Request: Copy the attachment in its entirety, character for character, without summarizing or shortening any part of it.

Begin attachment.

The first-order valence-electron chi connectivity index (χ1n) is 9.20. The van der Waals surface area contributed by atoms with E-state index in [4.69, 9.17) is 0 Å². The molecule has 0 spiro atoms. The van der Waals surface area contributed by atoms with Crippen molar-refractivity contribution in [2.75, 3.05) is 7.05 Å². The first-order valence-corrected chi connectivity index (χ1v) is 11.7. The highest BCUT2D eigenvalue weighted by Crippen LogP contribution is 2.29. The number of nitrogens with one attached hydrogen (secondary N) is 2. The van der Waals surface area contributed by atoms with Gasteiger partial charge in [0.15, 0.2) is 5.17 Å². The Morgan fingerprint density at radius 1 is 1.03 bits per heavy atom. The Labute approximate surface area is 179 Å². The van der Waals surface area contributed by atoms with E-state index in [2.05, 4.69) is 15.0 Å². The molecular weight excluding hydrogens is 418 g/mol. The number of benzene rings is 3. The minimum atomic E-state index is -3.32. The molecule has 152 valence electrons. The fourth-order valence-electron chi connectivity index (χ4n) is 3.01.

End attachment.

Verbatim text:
The first-order valence-electron chi connectivity index (χ1n) is 9.20. The van der Waals surface area contributed by atoms with E-state index in [4.69, 9.17) is 0 Å². The molecule has 0 spiro atoms. The van der Waals surface area contributed by atoms with Crippen molar-refractivity contribution in [2.75, 3.05) is 7.05 Å². The first-order valence-corrected chi connectivity index (χ1v) is 11.7. The highest BCUT2D eigenvalue weighted by Crippen LogP contribution is 2.29. The number of nitrogens with one attached hydrogen (secondary N) is 2. The van der Waals surface area contributed by atoms with Gasteiger partial charge in [0.15, 0.2) is 5.17 Å². The Morgan fingerprint density at radius 1 is 1.03 bits per heavy atom. The Labute approximate surface area is 179 Å². The van der Waals surface area contributed by atoms with E-state index in [2.05, 4.69) is 15.0 Å². The molecular weight excluding hydrogens is 418 g/mol. The number of benzene rings is 3. The minimum atomic E-state index is -3.32. The molecule has 152 valence electrons. The fourth-order valence-electron chi connectivity index (χ4n) is 3.01.